When the Atlas Lionesses face two-time former champions Germany in Melbourne they will be the first Arab team to play at a Women’s World Cup.
Months after the men’s groundbreaking run to the semi-finals in Qatar, Morocco’s women will make World Cup history of their own on Monday.
When the Atlas Lionesses face two- time former titleholders Germany in Melbourne they will be the first Arab platoon to play at a Women’s World Cup.
It has not gone unnoticed in a country frenetic about football and still buzzing from what their men did at the Qatar World Cup in December.
“ They will do just as well as the men, ” said 14- time-old Rabab Tougha after a training session at the football academy of the original club in the Casablanca neighbourhood of Avadas.
It’s her ambition to play the sport internationally, “ especially after what the Atlas Lionesses have done ”.
Morocco’s women enjoyed a surprise run to the final of last time’s Africa Cup of Nations, which they hosted, before losing 2- 1 to South Africa in front of over 50,000 observers in Rabat.
That was followed by the men’s remarkable performance in Qatar when they came the first African and first Arab platoon to reach the semifinals of the World Cup, where they lost to France.
Those performances have encouraged girls to take up football and the number of players registered at the Avadas academe– for youths who frequently come from depressed families– has increased to further than 50 from about 10 a time ago.
“The girls are motivated and want to learn how to play football ” after seeing the success of the men’s and women’s public brigades, trainer Mohamed Jidi told AFP.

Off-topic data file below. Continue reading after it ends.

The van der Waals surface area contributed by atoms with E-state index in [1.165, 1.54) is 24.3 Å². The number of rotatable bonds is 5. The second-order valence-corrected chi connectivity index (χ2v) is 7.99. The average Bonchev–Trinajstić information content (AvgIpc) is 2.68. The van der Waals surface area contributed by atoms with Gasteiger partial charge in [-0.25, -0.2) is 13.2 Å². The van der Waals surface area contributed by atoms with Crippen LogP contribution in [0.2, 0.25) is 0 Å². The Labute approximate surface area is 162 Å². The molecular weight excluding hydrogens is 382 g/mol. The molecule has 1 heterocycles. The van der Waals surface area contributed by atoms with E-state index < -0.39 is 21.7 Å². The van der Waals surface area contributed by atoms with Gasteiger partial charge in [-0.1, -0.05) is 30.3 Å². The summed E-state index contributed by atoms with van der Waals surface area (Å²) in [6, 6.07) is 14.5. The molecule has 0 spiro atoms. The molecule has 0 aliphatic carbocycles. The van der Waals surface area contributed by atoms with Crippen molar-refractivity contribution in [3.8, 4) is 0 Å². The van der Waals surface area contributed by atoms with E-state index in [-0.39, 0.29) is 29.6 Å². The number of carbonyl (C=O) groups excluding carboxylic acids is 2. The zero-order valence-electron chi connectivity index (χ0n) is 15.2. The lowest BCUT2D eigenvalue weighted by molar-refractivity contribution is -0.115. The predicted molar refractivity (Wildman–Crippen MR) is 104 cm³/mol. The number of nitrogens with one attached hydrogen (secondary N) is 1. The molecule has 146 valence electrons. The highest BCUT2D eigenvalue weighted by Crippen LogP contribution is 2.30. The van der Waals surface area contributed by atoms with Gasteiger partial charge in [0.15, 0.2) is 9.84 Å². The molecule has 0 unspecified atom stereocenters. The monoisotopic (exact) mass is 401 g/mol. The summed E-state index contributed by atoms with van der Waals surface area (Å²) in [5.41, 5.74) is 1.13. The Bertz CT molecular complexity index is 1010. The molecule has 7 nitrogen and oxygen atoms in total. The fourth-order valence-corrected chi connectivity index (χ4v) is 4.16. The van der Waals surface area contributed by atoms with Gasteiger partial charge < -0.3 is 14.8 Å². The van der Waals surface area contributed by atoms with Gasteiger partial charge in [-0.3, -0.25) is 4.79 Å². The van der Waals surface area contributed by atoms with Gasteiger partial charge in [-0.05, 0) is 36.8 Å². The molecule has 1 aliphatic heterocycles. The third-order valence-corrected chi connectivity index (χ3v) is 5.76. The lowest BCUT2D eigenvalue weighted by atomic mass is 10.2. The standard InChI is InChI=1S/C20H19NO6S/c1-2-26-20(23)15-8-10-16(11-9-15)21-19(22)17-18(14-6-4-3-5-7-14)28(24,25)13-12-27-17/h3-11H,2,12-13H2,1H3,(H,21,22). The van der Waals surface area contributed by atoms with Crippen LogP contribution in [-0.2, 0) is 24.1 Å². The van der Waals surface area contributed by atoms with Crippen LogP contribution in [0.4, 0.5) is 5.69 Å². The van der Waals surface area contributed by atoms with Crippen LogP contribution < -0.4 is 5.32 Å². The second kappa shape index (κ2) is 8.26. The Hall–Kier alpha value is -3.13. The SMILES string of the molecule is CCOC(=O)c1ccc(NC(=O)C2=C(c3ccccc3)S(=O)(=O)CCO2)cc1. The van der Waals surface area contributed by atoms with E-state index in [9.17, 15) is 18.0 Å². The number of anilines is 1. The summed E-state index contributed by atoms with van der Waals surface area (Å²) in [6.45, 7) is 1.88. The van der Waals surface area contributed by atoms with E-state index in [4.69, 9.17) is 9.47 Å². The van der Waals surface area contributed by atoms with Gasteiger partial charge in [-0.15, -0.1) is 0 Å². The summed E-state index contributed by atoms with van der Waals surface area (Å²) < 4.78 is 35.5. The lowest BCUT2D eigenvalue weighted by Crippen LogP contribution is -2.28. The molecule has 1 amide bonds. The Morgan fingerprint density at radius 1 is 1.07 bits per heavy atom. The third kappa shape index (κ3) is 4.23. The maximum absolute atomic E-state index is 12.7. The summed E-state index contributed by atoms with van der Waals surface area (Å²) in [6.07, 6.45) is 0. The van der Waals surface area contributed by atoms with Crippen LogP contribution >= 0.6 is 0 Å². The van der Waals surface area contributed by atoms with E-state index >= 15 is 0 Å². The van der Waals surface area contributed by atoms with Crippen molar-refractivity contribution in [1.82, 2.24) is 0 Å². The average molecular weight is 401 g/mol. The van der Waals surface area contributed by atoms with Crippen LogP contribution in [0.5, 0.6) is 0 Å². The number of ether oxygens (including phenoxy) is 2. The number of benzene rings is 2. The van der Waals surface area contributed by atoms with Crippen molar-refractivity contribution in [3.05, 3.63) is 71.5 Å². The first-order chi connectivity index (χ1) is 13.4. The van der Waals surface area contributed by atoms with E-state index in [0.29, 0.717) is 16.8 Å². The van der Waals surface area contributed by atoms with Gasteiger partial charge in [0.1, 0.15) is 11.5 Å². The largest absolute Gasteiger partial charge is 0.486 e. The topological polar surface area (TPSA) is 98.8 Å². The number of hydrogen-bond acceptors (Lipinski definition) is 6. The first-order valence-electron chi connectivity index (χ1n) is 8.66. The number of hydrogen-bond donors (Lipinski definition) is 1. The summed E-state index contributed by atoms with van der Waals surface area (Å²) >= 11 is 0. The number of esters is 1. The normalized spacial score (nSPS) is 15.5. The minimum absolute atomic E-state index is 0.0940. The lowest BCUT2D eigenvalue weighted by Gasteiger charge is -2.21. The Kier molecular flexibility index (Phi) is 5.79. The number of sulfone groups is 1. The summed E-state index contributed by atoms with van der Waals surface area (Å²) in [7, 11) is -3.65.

“We can see the impact. We had a girl who played rugby, others who played basketball or did calisthenics. But also they all wanted to start playing football because they decided there was a future in it. ”
Morocco is in Group H at the Women’s World Cup and as well as Germany will face South Korea and Colombia.
They’re one of the smallest- ranked brigades in Australia and New Zealand and it would be a surprise if they get out of the group, but captain Ghizlane Chebbak knows the men have raised prospects.
“Moroccan suckers have that passion, as do us players, and we will give everything to make them satisfied, ” she told FIFA.com.
“The men have shown us that nothing is insolvable if you fight for it and you stay focused, ” she added.
That women’s football is growing in fashionability in Morocco is thanks to a development strategy put in place in 2020.
“The confederation invested in women’s football. Since also, smarts have changed and the interest and elaboration are palpable, ” Khadija Illa, chairman of the Moroccan women’s league, told AFP.
In 2021, the North African area set up a two- division professional women’s league with 42 clubs, each of which committed to also launching brigades at Under- 17 and Under- 15 position.
The Royal Moroccan Football Federation picks up 70 percent of the charges of each club, where players earn a minimal payment of 3,500 dirhams ($ 360) per month in the top flight and 2,500 dirhams in the alternate league. The average yearly payment in Morocco is$ 400.
“Its success is reliant on a sporting policy that works and fiscal help. ” said Illa, a former professional player. Know More Latest Women’s Football News…